exclusion ratio. In the United States, a formula used to determine the portion of a fixed periodic income payment that can be excluded from taxable income.

exclusion rider. See impairment rider.

exclusive agent. See career agent.

exculpatory statutes. In the United States, state laws that permit an insurer to pay life insurance proceeds according to the terms of a policy without fear of double liability.

ex-date. See ex-dividend date

ex-dividend date. The date used for determining whether a stockholder is eligible to receive a declared dividend on stock. Also known as ex-date.

execution of transactions as authorized. The element of a company’s internal control system that concerns the delegation of authority to perform specified tasks and the communication of that authority.

executor. A personal representative who is responsible for settling the estate of a person who died with a valid will.

exhibit. See schedule.

expected claim experience. For purposes of group insurance underwriting, the dollar amount of claims an insurer estimates the proposed group will submit during the upcoming policy year.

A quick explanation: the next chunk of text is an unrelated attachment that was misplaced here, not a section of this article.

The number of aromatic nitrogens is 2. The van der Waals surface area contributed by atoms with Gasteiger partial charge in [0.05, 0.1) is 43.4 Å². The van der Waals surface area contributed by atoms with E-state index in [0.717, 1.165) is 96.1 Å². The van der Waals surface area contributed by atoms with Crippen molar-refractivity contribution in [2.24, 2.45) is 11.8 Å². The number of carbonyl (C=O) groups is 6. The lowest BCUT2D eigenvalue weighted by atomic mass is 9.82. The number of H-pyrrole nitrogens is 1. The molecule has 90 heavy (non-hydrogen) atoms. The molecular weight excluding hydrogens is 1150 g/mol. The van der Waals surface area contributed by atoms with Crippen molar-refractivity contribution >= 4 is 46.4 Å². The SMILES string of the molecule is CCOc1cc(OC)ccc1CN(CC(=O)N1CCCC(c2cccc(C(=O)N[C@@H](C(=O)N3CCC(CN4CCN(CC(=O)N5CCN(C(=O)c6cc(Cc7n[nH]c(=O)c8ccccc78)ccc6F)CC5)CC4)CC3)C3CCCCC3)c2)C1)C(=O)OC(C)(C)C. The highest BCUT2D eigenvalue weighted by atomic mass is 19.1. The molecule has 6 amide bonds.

expected morbidity. The number of sicknesses and injuries predicted to occur in a specified group of people at a given age.

expected mortality. The number of deaths predicted to occur in a specified group of people at a given age. Contrast with assumed mortality.

expense. An amount that a company spends in the course of conducting business. Contrast with revenue.

expense allocation. See cost allocation.

expense allowance. See allowance.

expense analysis. The process of determining which costs are associated with particular activities to help managers decide if a cost is worth the value the activity provides. Also known as cost analysis.

expense risk. The risk that actual expenses will be higher than expectations, causing the insurer to lose money on its products; a type of pricing risk.

expenses for contractual benefits. The total amount that an insurer must pay to fulfill the terms of its insurance and annuity contracts. Also known as contractual benefit expenses.

experience mortality rate. The historical rate of death in a given cohort.

experience rating. A method of setting group insurance premium rates under which the insurer considers the particular group’s prior claims and expense experience. Contrast with manual rating and blended rating.